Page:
GADDABH AI^PO, The tree Thespesia Popnlneoides 

[^rfirnv]- Ab.562. 

GADDHO, A vulture [^]. Ab. 637. Gomp. 
Gijjko and Giddho. 

GADHATI, To stand fast; to have a firm footing 
[irn^]. CI. p. Verbs, 4. Dhammavinaye gddhoH, 
stands fast in tbe Doctrine And the Disdpline. 
Ettha dpo ca pathavi ea tejo vdyo na gddhatiy 
here (In ^irvd^a) tbe four elements have no footing, 
i.e. do not exist (Alw. N. 39 ; B. Lot 515). 

GADHITO (adj.), Clinging to, desiring [l|V]. 

GADITO (pp.p. gadatt), Spoken, said [9rf^= 
ir^]. Ab. 132, 755. 

GADO, Disease [if^ . Ab. 323, 1099. 

GADRABHO, An ass [IT^]. Ab.502; F. Jdt 14. 

GAGANAA, The sky [9RR]. Ab. 45, 940; Dh. 

246. Gagatuim at Ab. 1119. 
GAGGARl (/.), A chum ; a blacksmith's bellows 

[oomp. jAk ] • ^' ^^> ^^* 
GAhAKO ia^\). Taking, receiving, holding 


( 189) 


[Vl^^]* jiddtagdhakd devd^ devas holding 
mirron (Mah. 182). Chattagdkako^ an umbrella- 
bearer (Mah. Ixsczvii). 

GAH Aft, and GAHO, A house [^]. Ab. 206, 
919 ; Db. 28. Gomp. Gharam. 

GAHANAft, see Gahano. 

GAHAl^Aft, Taking, receiving, holding, grasping, 
■ai'^g; acquiring, learning, mastering, com- 
prehension; clinging to the world, attachment, 
desire; an eclipse [iVflf]- Ab. 919. Ndma^ 
gmkmfmm^ receiving a name. GoAafiam Jetava' 
Muaa, the receiving of J. by Buddha (Mah. 180). 
(Jmmidaggakm^amt insertion or addition of the 
word ea (Sen. K. 234). OaAattoiit is used liJce 
Addmmk in the sense of "dingring to the world, 
attachment, desire," also '* wrong views, heresy*' 
(Dh. 110, 137, 398, 399, 413, 425, 434). 

GAHAJSn (/.X The belly; the internal fire pro- 
moting digestion [^l^lfV]* Ab. 271, 972. 

GAHANO (pdj»\ Impervious, tangled, impenetrable 
[if^Vf]. Ab. 719. Neut. gahanofk^ a jungle, 
fcreat, thidcet (Ab. 636). Dh. 70. 

GAHAPACGO, The sacred fire Irept up by a house- 
holder [l||f lldl]. Ab. 419. See Aggi. 

GiilAPAKO (adj.)^ Causing to take, distributing. 

Pit. 62. 
GAHAPANAft, Causing to take. 
GAHAPATI (m.), A householder, the head of a 

household, master of a house \jn + V^ii\ • P^t. 

8; Dh. 263. Fem. gahapatdni (CI. Gr. 41; 

P&l. 1 1). Gahapataggif the sacred fire maintdned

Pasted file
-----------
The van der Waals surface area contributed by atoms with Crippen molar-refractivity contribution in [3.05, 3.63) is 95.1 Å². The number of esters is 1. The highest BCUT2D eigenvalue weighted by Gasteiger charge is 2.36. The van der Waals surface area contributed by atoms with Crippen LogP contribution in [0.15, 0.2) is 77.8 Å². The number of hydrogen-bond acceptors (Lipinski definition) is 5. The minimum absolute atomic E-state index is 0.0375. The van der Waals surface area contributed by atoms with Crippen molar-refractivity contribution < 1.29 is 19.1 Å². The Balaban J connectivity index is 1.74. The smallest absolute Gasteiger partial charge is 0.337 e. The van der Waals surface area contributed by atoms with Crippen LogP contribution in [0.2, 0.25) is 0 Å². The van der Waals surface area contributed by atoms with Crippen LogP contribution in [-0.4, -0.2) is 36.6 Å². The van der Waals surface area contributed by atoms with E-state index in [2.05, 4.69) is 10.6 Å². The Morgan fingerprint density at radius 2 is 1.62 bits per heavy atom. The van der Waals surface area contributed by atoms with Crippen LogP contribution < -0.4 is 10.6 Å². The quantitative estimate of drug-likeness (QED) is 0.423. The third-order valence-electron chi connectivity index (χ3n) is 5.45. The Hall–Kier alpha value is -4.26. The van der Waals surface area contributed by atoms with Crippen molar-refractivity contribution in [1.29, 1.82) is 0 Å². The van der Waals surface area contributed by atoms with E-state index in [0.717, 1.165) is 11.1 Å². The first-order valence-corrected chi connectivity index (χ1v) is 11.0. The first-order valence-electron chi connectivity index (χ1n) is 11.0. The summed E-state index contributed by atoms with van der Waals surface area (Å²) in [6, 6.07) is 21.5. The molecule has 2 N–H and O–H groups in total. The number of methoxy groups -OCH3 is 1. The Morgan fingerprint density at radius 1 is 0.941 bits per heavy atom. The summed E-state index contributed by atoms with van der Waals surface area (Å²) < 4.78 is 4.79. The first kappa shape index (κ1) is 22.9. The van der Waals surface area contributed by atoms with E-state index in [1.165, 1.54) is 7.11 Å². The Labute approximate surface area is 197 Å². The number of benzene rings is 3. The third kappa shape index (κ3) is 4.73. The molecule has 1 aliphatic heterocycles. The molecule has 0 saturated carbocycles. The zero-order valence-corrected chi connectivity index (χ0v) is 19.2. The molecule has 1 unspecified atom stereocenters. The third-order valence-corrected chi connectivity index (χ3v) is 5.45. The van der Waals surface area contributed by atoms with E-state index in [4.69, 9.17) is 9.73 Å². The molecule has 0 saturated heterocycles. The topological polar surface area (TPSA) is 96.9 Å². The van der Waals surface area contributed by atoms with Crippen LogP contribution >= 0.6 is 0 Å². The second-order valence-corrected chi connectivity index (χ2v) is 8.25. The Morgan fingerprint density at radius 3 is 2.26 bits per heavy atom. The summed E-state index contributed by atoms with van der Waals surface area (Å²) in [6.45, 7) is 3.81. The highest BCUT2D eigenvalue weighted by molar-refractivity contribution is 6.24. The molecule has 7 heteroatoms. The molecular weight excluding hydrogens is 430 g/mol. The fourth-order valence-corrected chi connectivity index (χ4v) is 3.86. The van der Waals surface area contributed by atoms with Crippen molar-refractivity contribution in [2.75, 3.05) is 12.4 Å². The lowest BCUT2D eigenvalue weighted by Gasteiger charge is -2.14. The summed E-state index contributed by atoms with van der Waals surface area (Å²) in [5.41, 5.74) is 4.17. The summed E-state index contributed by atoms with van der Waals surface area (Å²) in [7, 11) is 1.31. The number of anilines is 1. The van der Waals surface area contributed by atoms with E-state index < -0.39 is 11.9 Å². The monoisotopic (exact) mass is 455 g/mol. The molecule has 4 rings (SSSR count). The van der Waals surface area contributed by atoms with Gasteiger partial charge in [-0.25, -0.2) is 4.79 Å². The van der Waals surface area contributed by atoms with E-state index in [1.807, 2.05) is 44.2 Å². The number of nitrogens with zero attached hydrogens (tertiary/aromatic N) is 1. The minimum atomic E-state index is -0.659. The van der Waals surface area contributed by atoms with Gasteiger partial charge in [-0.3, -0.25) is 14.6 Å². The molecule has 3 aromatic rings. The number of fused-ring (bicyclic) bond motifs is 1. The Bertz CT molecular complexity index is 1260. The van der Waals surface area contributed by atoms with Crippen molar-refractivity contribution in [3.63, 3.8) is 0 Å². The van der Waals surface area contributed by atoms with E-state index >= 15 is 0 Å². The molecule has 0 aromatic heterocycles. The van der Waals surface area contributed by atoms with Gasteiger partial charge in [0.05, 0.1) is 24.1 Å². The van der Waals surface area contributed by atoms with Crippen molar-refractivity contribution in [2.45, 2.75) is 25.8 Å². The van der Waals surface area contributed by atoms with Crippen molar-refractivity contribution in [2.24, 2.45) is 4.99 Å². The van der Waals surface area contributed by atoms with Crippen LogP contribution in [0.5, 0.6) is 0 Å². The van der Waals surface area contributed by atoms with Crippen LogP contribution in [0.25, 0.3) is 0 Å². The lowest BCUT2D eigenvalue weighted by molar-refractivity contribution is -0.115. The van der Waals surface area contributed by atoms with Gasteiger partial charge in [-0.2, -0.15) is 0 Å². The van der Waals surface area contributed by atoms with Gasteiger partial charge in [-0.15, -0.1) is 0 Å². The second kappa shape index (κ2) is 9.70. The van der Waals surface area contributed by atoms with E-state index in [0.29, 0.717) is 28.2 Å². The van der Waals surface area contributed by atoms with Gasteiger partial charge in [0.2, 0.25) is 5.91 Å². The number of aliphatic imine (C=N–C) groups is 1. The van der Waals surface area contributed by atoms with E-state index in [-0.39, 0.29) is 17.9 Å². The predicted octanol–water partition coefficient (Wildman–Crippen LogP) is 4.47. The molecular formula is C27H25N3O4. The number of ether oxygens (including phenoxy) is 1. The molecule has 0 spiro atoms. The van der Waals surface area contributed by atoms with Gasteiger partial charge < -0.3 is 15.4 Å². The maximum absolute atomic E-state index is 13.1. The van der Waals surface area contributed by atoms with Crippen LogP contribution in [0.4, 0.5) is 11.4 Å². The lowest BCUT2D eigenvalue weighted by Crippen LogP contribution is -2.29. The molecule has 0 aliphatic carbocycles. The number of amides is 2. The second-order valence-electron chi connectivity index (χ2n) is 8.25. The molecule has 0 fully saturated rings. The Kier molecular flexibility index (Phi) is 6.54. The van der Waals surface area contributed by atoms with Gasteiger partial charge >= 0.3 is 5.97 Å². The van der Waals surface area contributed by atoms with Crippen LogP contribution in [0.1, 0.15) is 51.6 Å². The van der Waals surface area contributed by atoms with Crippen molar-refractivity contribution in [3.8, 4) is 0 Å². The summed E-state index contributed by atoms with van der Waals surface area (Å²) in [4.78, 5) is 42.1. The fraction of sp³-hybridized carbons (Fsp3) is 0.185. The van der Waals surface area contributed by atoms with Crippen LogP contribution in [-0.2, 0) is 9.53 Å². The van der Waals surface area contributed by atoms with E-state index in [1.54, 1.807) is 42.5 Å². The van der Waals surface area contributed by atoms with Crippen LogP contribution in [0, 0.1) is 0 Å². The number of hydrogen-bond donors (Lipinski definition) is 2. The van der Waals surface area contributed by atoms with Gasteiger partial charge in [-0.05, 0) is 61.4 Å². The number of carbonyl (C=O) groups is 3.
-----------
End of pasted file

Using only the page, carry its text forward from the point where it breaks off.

by a householder (see Aggi), 
GAHAPATIKO, A householder [^fqtTT + V]- 

OAHAFATIMAHASALO, a wealthy householder 

[^f^+'ffT + ^rnC]- Ab. 339 says that tiie 
qnalificatloa for a G. is forty ko^is of treasure, and 
m daUy expenditure of ^y% amma^as of gold. At 
Dh. \20 gafuq^aHmahdBdra. 

G AHAPETI (caiw. gafthdii^ To cause to be taken ; 
to deliver to. Gdhdpetvdma dhdtuyo, causing the 
relics to be collected (Mah. 125). Gdkdpetvd 
rmimmdtd imdmif entrusting them with these predous 
things (Mah. 69). Dh. 78, 108, 158, 299, 434 ; 
lfah.aS9; F.JitlO. 

GAHA'fl'uO, One who lives in a house, a house- 
holder, a layman as opposed to a priest [^Y^]« 
Ab. 409, 446 ; Dh. 72, 100. 

GAH ATI, and GAHETI, To wade, to dive, to enter 
[Wtj]' Sen. K. 499; Mah. 41. Com. ogahi 
(Mah. 152). 

GAHETI, and GAHETI (cotw. ganhdti). To cause 
to take ; to indude, to embrace, to hold, to contain ; 
to take, to seize ; to obtain, to receive, to acquire, 
to buy ; 'to inform, to teach ; to undergo [4||f ^ifll 
= ^re]. Kdidgdram gdhayitvd, having caused 
the state hearse to be removed (Mah. 124). M^d-* 
nam satthu santikam gahetvd, taking the king to 
Buddha. Cfahetvd nnehake, teking with him his 
friends (Mah. 227). Avudhdni gahetvd, snatching 
up their weapons (F. J4t. 15). Bhikkhd gdhayUvd^ 
having caused the priests to be arrested (Mah. 232, 
216, comp. 204, yfha^gahetvd is rendered '< putting 
to death"). Cfocaram gahetvd^ having fed or 
browsed (Dh. 114, of depbants). Ekam yugaik 
attano gahetvd, keeping one pair for himself 
(Dh. 291). Imaik mayd gahetwk vattati, I must 
get possession of this (F. J&t. 4).' DoUki eataaa-' 
hanehi nekavatthdni gdhiya, having bought a 
gfreat numl)er of dothes with two lacs of money 
(Mah. 228). Upaddhadhdtuik gdhetvd, having 
taken half the relics (Mah. 125). Qdhayitvd 
amaccena, having assigned to a nobleman, lit. 
having caused to he taken by a nobleman (Mah. 
172). MtechdditthigahafMm gahetvd, laying 
hold of or embracing false doctrine (Dh. 137). 
Khayavayaka$nmatthdnam gahetvd, having ob- 
tained or learnt from Buddha the Kb. meditotion